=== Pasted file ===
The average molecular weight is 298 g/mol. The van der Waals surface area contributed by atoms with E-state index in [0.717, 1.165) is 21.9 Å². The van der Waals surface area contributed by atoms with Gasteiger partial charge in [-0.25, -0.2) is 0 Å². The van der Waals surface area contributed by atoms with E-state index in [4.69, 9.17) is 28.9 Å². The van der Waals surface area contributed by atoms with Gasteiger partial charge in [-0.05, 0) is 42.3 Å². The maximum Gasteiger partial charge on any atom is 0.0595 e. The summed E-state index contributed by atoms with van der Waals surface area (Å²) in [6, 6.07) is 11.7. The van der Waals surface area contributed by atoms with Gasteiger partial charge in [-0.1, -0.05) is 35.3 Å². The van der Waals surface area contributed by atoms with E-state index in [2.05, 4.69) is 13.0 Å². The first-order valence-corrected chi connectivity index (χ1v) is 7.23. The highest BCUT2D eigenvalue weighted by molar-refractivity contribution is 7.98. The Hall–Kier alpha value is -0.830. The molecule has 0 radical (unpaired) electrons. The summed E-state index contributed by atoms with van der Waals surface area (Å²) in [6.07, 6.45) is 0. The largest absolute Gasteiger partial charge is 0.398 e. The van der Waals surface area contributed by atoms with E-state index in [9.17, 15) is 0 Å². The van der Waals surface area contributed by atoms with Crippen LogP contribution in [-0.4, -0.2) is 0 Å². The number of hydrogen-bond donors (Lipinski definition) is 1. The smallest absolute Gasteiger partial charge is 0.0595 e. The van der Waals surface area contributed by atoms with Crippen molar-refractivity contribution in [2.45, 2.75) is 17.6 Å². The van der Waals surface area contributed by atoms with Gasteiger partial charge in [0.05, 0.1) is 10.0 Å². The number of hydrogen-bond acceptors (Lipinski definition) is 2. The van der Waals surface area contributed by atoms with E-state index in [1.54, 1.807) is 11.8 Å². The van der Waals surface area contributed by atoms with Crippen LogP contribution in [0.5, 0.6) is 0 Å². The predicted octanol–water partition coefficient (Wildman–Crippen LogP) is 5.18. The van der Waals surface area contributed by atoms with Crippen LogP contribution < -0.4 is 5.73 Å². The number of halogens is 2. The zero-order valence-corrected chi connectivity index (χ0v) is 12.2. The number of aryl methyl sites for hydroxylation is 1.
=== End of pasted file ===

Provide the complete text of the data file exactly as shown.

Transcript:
The average molecular weight is 298 g/mol. The van der Waals surface area contributed by atoms with E-state index in [0.717, 1.165) is 21.9 Å². The van der Waals surface area contributed by atoms with Gasteiger partial charge in [-0.25, -0.2) is 0 Å². The van der Waals surface area contributed by atoms with E-state index in [4.69, 9.17) is 28.9 Å². The van der Waals surface area contributed by atoms with Gasteiger partial charge in [-0.05, 0) is 42.3 Å². The maximum Gasteiger partial charge on any atom is 0.0595 e. The summed E-state index contributed by atoms with van der Waals surface area (Å²) in [6, 6.07) is 11.7. The van der Waals surface area contributed by atoms with Gasteiger partial charge in [-0.1, -0.05) is 35.3 Å². The van der Waals surface area contributed by atoms with E-state index in [2.05, 4.69) is 13.0 Å². The first-order valence-corrected chi connectivity index (χ1v) is 7.23. The highest BCUT2D eigenvalue weighted by molar-refractivity contribution is 7.98. The Hall–Kier alpha value is -0.830. The molecule has 0 radical (unpaired) electrons. The summed E-state index contributed by atoms with van der Waals surface area (Å²) in [6.07, 6.45) is 0. The largest absolute Gasteiger partial charge is 0.398 e. The van der Waals surface area contributed by atoms with E-state index in [9.17, 15) is 0 Å². The van der Waals surface area contributed by atoms with Crippen LogP contribution in [-0.4, -0.2) is 0 Å². The number of hydrogen-bond donors (Lipinski definition) is 1. The smallest absolute Gasteiger partial charge is 0.0595 e. The van der Waals surface area contributed by atoms with Crippen molar-refractivity contribution in [2.45, 2.75) is 17.6 Å². The van der Waals surface area contributed by atoms with Gasteiger partial charge in [0.05, 0.1) is 10.0 Å². The number of hydrogen-bond acceptors (Lipinski definition) is 2. The van der Waals surface area contributed by atoms with E-state index in [1.54, 1.807) is 11.8 Å². The van der Waals surface area contributed by atoms with Crippen LogP contribution in [0.5, 0.6) is 0 Å². The predicted octanol–water partition coefficient (Wildman–Crippen LogP) is 5.18. The van der Waals surface area contributed by atoms with Crippen LogP contribution < -0.4 is 5.73 Å². The number of halogens is 2. The zero-order valence-corrected chi connectivity index (χ0v) is 12.2. The number of aryl methyl sites for hydroxylation is 1.